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  5. "Can I take your watch?"

"Can I take your watch?"

Translation:Puis-je prendre ta montre ?

January 16, 2013



if 'je peux' is correct, why not 'peux-je'?


because that would be "puis-je"


why is it wrong to say "peux-je" instead of "puis-je"?


Yes, I did the same thing. Why is it "Puis-je"?


It's an irregular construct that is unique to pouvoir in the inverted-interrogative form only. Things like this happen with exceptionally common verbs like "Can I." Also, Puis-je is pronounced as one syllable: Pweezh.


DuoLingo sometimes takes kind-of a "tough love" approach to teaching. Sometimes, they let you get something wrong because it makes you pay close attention to the correct answer. Don't forget that the key to foreign language is not getting everything right the first time, it's getting it right on the second, third, fourth, fifth, sixth...


The "rule" in French is that every single phrase is an exception to the rules. Seriously, there's almost no point in trying to learn any rules, because not one of them is ever consistent. It's easier just to get used to "puis-je" meaning "can I" and not worrying about the reason behind it.


It'd also be nice if DuoLingo explained this before testing it and taking away a heart for incorrect answer...


HollywoodF1: In my experience it is only in French that DL use "tough love" or as I think of it "gotcha". I do not see anywhere near so much of it in Spanish or Italian.


It's an oversight of the site to not have covered "puis-je" (archaic remnant pronounced as one element [ IPA: pˠɪʒ ]) or "est-ce que je peux". "Je peux....?" is colloquial and over-simplified; in any French grammar book "Je peux..." is demonstrative, not interrogative.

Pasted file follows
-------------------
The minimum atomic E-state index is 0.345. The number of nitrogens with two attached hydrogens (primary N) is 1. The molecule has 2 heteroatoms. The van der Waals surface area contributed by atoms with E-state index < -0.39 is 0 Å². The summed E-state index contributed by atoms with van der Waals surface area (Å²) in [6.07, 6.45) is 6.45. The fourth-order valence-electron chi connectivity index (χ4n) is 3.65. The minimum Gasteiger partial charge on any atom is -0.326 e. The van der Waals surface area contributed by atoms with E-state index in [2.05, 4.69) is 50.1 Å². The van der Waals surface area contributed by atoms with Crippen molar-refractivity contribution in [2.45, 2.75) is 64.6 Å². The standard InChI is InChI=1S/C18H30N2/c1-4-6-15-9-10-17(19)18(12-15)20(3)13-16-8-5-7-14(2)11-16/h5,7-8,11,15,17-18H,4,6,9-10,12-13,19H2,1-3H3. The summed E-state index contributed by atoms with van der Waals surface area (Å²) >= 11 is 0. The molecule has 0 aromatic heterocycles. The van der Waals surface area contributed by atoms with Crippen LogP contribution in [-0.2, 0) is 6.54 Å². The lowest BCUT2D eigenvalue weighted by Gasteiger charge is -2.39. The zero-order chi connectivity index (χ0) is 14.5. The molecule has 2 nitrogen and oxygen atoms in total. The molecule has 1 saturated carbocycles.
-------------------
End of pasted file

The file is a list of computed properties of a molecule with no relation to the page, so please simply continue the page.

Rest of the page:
So "je peux prendre..." would be "I can take... if I wanted to/if I felt like it", rather than "would it be ok if I were to take..."? And the correct use of the inverted form of pouvoir in the first person is "puis-je", pronounced as "pweej" (sorry, can't do proper phonetics). Is that right?


So, is the inverted form (first person) of pouvoir an irregularity, or are there many others? If there any irregular inverted verb forms in the first person that are of note, I'd love to know what they are, or if you could point me to a good resource to learn them. Thanks!!


Son montre means "his watch". Here it explicitly requires your watch (ta montre).


Watch this difference between English and French: Possessive pronouns agree with only the the subject in English, but in person with the subject and in gender and number with the object in French.

ex. 3rd person sing. subjects: His car = Sa voiture. Her book = Son livre. His boats = Ses bateaux.

3rd person plur. subjects: Their car = Leur voiture. Their book = Leur livre. Their boats = Leurs bateaux.

mon/ma mes

ton/ta tes

son/sa ses

notre nos

votre vos

leur leurs

Subject tells you which row to pick, object tells you which pronoun from the row to use.

French people mess this up in English: My French friend says things like "My wife has a freckle on his nose."


Actually, "son montre" is wrong also because the gender of the noun "watch" is feminine, not masculine. If you were to say "his watch" or "her watch," it would be "sa montre." :)


what have I done wrong here: puis-je ta montre prendre?


the verb comes always first: Puis-je prendre ta montre?


ah, of course - thank you


Je peux prendre ton horloge?


Horloge means clock and it's feminine.
"Je peux prendre ta horloge" = Can I take your clock?


« est-ce que je peux ta montre prendre ? » est incorrecte? peut-étre «est-ce que je puex prendre ta montre ? » est meilleure?


you cannot change the word order: the object comes after the verb, so your second version is correct. And you would write "(...) est correct?" and "(...) est meilleur?", without the feminine ending.


Thanks, HollywoodF1. We need to hear that. Learning is a process and we often get things wrong. It doesn't mean we're stupid, just that we're learning.


Can la montre mean just the physical watch on my wrist or can it also mean a night watch?


Both my Cassell's F/E dictionary and Google Translate give 'le veilleur' for watchman and 'le veilleur de nuit' for night-watchman. 'La veilleuse' if the watchman is a female.

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